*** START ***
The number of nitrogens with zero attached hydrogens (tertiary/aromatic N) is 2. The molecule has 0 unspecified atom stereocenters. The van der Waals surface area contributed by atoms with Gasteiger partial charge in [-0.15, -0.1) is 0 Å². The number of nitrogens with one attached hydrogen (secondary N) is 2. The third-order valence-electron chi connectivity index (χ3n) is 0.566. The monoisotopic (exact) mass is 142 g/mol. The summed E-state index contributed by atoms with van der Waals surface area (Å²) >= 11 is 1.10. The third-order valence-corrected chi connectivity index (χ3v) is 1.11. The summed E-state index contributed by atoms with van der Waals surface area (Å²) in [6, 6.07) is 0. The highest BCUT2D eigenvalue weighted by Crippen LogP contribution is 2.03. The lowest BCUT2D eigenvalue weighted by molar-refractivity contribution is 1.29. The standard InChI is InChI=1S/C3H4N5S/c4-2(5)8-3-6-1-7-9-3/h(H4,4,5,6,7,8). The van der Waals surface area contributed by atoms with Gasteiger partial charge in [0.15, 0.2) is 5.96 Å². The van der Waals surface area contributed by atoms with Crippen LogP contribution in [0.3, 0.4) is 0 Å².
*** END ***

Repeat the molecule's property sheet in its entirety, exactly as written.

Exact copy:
The number of nitrogens with zero attached hydrogens (tertiary/aromatic N) is 2. The molecule has 0 unspecified atom stereocenters. The van der Waals surface area contributed by atoms with Gasteiger partial charge in [-0.15, -0.1) is 0 Å². The number of nitrogens with one attached hydrogen (secondary N) is 2. The third-order valence-electron chi connectivity index (χ3n) is 0.566. The monoisotopic (exact) mass is 142 g/mol. The summed E-state index contributed by atoms with van der Waals surface area (Å²) >= 11 is 1.10. The third-order valence-corrected chi connectivity index (χ3v) is 1.11. The summed E-state index contributed by atoms with van der Waals surface area (Å²) in [6, 6.07) is 0. The highest BCUT2D eigenvalue weighted by Crippen LogP contribution is 2.03. The lowest BCUT2D eigenvalue weighted by molar-refractivity contribution is 1.29. The standard InChI is InChI=1S/C3H4N5S/c4-2(5)8-3-6-1-7-9-3/h(H4,4,5,6,7,8). The van der Waals surface area contributed by atoms with Gasteiger partial charge in [0.15, 0.2) is 5.96 Å². The van der Waals surface area contributed by atoms with Crippen LogP contribution in [0.3, 0.4) is 0 Å².